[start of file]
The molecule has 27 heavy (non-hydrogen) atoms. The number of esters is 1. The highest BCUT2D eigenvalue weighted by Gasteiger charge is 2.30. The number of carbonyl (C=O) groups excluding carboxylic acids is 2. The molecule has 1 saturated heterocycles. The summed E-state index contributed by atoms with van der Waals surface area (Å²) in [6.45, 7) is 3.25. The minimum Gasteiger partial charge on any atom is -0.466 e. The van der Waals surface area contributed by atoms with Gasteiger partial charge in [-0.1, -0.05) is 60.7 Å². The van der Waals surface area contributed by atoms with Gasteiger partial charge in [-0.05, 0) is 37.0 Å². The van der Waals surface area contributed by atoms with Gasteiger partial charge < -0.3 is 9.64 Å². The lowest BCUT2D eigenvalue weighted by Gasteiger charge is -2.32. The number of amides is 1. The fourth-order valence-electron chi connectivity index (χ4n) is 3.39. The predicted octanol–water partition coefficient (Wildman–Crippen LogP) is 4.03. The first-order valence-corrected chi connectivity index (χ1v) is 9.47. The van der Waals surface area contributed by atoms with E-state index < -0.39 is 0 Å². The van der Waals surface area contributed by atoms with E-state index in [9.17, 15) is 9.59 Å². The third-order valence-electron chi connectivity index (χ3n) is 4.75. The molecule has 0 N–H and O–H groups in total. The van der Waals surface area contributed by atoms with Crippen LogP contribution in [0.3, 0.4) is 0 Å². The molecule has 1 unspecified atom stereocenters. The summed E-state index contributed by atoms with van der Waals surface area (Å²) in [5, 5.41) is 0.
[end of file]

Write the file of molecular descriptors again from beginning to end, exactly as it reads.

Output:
The molecule has 27 heavy (non-hydrogen) atoms. The number of esters is 1. The highest BCUT2D eigenvalue weighted by Gasteiger charge is 2.30. The number of carbonyl (C=O) groups excluding carboxylic acids is 2. The molecule has 1 saturated heterocycles. The summed E-state index contributed by atoms with van der Waals surface area (Å²) in [6.45, 7) is 3.25. The minimum Gasteiger partial charge on any atom is -0.466 e. The van der Waals surface area contributed by atoms with Gasteiger partial charge in [-0.1, -0.05) is 60.7 Å². The van der Waals surface area contributed by atoms with Gasteiger partial charge in [-0.05, 0) is 37.0 Å². The van der Waals surface area contributed by atoms with Gasteiger partial charge < -0.3 is 9.64 Å². The lowest BCUT2D eigenvalue weighted by Gasteiger charge is -2.32. The number of amides is 1. The fourth-order valence-electron chi connectivity index (χ4n) is 3.39. The predicted octanol–water partition coefficient (Wildman–Crippen LogP) is 4.03. The first-order valence-corrected chi connectivity index (χ1v) is 9.47. The van der Waals surface area contributed by atoms with E-state index < -0.39 is 0 Å². The van der Waals surface area contributed by atoms with E-state index in [9.17, 15) is 9.59 Å². The third-order valence-electron chi connectivity index (χ3n) is 4.75. The molecule has 0 N–H and O–H groups in total. The van der Waals surface area contributed by atoms with Crippen LogP contribution in [0.3, 0.4) is 0 Å². The molecule has 1 unspecified atom stereocenters. The summed E-state index contributed by atoms with van der Waals surface area (Å²) in [5, 5.41) is 0.